In an important new study, Lynne P. Snyder and Christopher Baker show the importance of energy assistance for elders living at home. The paper, Affordable Home Energy and Health: Making the Connections, was published by AARP. It is another example of why it is not enough for states to provide Medicaid waiver programs to help people receive long-term care at home. Without additional supports, such as energy assistance, the dream of aging in place can easily become a nightmare.

The problem is that rising energy costs put low-income seniors at serious physical risk. About 900 older adults suffer either heat-related or cold-related deaths each year. But those killed directly by extreme weather are only a fraction of those who die as a result of their inability to manage very high or very low temperatrues.

Seniors are at greater risk for death from respiratory or cardiovascular disease in the high heat of summer and from heart disease in the cold of winter. Not surprisingly, those with access to central heat and air conditioning are far less likely to die than those who do not.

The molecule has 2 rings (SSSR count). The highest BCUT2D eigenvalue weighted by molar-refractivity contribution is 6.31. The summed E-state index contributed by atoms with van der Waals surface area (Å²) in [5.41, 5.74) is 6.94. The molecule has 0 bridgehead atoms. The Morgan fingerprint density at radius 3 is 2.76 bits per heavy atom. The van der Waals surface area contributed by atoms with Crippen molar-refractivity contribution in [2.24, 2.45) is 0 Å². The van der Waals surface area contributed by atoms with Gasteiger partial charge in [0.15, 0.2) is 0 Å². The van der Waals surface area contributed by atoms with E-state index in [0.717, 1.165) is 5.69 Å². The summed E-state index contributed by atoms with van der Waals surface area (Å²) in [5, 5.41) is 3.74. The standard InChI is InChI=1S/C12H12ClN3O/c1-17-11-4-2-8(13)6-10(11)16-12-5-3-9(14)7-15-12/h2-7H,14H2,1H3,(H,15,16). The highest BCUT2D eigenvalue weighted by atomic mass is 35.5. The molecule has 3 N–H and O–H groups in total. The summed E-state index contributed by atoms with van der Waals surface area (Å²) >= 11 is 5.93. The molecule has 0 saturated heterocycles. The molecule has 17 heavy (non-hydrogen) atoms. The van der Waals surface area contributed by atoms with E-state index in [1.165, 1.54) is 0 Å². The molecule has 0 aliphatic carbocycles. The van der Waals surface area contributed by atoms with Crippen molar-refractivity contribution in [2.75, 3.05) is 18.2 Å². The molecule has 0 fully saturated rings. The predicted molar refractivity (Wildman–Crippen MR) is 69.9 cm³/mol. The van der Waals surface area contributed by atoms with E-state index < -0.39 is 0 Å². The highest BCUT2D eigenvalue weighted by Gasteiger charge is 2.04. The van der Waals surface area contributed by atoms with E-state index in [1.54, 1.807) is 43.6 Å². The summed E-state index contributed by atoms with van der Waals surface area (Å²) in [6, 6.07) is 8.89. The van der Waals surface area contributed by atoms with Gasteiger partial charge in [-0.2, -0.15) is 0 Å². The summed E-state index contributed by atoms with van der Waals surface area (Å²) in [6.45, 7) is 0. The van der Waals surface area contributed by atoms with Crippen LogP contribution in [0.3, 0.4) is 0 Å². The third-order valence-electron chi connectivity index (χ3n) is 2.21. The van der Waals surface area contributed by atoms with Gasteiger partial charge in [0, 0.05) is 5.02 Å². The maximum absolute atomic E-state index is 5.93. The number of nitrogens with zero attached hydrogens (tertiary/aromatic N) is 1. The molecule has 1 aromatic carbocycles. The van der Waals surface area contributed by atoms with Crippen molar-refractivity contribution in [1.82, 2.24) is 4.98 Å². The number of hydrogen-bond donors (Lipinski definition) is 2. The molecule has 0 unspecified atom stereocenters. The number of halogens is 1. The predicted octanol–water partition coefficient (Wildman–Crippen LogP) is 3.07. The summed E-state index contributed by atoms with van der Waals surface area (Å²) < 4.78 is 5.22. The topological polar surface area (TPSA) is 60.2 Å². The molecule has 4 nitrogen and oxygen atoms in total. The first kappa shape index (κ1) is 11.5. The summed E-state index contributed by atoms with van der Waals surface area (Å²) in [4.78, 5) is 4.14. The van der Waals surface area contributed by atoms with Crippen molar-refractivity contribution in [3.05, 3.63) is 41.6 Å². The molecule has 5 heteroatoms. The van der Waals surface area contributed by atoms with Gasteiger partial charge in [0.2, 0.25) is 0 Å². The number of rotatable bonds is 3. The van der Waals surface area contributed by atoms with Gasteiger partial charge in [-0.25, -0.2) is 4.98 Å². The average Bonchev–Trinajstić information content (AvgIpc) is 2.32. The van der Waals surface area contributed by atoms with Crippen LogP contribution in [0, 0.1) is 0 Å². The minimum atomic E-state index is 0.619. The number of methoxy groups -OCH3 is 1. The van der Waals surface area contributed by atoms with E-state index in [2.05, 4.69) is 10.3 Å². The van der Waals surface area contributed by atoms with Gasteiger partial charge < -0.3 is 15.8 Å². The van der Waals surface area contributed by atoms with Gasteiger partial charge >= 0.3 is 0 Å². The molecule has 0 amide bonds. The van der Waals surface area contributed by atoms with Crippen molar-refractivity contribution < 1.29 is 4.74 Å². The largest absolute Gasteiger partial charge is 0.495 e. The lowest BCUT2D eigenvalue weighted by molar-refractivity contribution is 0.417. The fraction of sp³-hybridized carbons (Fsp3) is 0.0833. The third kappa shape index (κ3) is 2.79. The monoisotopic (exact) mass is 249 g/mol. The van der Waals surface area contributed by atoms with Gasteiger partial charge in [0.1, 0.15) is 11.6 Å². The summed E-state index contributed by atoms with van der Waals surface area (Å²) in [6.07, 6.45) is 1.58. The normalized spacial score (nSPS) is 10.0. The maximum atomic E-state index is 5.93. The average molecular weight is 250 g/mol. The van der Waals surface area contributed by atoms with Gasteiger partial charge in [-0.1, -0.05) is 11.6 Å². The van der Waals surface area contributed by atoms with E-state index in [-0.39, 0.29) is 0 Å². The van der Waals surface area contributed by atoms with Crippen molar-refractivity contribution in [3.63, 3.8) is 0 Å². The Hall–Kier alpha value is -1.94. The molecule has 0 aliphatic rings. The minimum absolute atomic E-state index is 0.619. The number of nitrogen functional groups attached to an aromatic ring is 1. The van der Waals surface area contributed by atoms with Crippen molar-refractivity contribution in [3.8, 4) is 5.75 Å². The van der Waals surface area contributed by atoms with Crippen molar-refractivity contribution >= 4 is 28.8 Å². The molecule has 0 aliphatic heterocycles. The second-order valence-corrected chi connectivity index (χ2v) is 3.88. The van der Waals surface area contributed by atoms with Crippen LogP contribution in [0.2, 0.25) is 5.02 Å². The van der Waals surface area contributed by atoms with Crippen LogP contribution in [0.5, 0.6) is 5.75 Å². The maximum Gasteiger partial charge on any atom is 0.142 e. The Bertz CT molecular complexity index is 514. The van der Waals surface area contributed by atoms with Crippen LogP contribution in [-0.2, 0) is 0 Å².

Snyder and Baker report that 80 percent of housholds receiving federal energy assistance through the program known as LIHEAP have at least one member who suffers from a disease that puts them at risk of extreme temperature.

This study is yet another example of why states must do a far better job of managing all the needs of low-income elders who require long-term services. These people need more than a Medicaid-paid home health aide. They need an accessible home, transportation, good nutrition, companionship, and, as this study shows, assistance with energy bills. Without a full package of assistance–and without the ability to find and access that help–aging in place is doomed to fail, despite our wishes.

Some of this help, such as transportation and companionship, can be provided by neighbors helping one another. But other services very likely will have to come from government. And unfortunately, Medicaid dollars can normally not be used for supports such as energy assistance. The Snyder-Baker paper is more evidence of why policymakers must think outside of their narrow silos if they are going to do their part to keep frail elders safe at home.